top of page


-A most popular  service-
 to partner agencies and-  health providers

We have stand-by staff ready to give the primary carer a much-needed break. Our staff are especially trained in co-working and being able to adapt to the primary carer’s attributes in terms of high quality care. A full assessment is the first part of the handover to make sure all needs are catered for.

How does respite care work?


Respite care is designed to give carers a break for a limited period of time. Someone else provides care so the carer can go on holiday, attend to everyday activities or just relax. Sometimes a carer might need emergency respite care if, for example, they get sick or need to go to hospital. If you need emergency respite care, we are ready and available to you.

Who needs respite care?

Respite care is meant to be a positive experience, both for the carer and the person being cared for. Carers sometimes get physically and emotionally tired. It is important that they can have a break so they can be better carers.


Respite care is also for people who are being cared for, such as children or adults with disability, mental illness, dementia, or older people who are frail. It can benefit them through meeting new people, doing new activities and having fun.

Who provides respite care?

There are different categories of respite care. Respite care can be provided informally by family or friends, or professionally by aged care or disability services. Types of professional respite services include:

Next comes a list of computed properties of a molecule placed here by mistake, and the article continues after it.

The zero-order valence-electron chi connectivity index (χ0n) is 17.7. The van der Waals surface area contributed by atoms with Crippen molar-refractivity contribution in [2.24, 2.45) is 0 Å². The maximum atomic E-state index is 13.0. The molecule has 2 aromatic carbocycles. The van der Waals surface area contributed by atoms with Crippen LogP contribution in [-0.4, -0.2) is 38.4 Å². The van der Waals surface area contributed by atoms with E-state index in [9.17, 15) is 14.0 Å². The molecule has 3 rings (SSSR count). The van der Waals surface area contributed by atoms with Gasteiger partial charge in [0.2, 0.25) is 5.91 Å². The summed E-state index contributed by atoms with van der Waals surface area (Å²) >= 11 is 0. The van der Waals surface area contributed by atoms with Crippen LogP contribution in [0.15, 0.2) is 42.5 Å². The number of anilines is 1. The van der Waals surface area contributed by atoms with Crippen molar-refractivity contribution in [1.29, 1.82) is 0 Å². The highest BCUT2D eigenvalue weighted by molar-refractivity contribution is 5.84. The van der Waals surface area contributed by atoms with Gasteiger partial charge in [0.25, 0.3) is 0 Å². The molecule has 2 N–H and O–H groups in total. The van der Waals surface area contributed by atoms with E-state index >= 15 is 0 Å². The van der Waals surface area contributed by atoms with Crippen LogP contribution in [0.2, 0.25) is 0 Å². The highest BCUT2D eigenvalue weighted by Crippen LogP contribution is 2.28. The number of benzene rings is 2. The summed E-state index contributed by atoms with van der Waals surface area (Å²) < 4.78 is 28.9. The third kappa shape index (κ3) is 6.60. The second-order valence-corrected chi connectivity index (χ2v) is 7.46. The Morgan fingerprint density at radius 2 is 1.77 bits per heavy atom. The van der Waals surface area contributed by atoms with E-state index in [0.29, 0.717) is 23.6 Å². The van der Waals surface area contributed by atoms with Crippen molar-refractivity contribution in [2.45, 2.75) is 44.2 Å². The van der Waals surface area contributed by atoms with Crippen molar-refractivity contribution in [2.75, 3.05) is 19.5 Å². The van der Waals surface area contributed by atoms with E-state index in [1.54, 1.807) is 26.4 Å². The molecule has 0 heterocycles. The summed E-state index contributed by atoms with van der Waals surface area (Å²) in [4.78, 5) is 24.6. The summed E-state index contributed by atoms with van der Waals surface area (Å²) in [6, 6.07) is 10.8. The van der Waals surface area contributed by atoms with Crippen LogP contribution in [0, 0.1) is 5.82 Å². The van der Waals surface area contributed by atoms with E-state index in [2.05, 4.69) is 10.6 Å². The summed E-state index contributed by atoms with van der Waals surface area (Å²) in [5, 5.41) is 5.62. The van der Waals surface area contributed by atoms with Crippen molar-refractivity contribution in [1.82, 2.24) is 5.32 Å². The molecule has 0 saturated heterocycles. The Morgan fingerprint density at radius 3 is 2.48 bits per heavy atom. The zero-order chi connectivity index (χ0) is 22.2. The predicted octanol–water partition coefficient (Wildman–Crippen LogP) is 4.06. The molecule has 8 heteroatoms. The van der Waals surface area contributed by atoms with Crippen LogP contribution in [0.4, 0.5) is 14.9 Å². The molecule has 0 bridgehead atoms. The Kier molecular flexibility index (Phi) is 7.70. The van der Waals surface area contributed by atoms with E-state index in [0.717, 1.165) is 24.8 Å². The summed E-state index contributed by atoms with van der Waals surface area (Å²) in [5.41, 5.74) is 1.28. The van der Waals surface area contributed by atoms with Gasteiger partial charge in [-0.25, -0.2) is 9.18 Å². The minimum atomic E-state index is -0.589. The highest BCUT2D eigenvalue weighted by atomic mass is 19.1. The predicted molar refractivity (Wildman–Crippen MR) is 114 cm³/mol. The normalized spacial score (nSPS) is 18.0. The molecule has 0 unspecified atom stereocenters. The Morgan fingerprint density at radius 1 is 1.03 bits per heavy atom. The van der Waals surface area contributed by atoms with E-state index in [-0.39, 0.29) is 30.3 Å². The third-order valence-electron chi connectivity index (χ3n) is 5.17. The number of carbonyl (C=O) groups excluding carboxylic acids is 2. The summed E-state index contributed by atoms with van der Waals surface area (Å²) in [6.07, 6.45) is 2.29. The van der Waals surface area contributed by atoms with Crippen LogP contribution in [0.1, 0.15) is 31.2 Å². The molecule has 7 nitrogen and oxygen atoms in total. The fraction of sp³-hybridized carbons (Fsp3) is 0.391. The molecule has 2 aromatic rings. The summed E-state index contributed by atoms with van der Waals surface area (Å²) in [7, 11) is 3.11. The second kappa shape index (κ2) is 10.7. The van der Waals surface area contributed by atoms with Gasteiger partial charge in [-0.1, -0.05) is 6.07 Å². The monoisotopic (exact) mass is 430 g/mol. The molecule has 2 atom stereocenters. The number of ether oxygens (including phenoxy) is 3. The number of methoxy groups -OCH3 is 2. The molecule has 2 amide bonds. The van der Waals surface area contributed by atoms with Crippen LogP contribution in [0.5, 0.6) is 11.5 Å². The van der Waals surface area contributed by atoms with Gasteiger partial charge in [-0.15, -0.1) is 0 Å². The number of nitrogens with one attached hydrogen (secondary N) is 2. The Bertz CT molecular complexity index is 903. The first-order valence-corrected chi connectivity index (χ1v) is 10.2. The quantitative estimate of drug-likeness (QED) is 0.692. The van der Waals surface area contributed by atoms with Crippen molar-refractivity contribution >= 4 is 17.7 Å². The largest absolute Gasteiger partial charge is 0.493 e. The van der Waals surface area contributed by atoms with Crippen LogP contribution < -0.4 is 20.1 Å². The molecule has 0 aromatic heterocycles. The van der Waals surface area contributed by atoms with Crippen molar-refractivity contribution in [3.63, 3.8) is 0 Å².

Care in your own home: 

Someone visits for a few hours or days.


Disability respite services:

People with disability spend time in a volunteer's home or at a centre where they are supported to do leisure, recreational and group activities. After-school care, vacation care and respite camps are also available.


Centre-based or community access respite care:

People with disability or frail older people are cared for in a specialist respite centre.


Overnight or weekend respite:

Overnight care can be offered in different places, including in a respite house or in the home of a host family.


Residential respite care:

Sometimes older people who need daily help can have a short stay in an aged care home (for example, while their carer goes on holiday).


Emergency and crisis respite:

Short-term care is available for people with a family emergency such as an illness.

How does it work?

Respite care can be from a few hours to a few weeks. You can organise for regular respite care or you might want to have respite care just now and again. There are different ways to access respite care. You can ask your family and friends for help. The local health authority, designated agency or if you are with us we will organise the respite calendar having the most suitable carer take over your care.  We would carry out another assessment first and there would be a full debrief from the current carer so as to enable a clean take over making sure your needs are continuously met.

bottom of page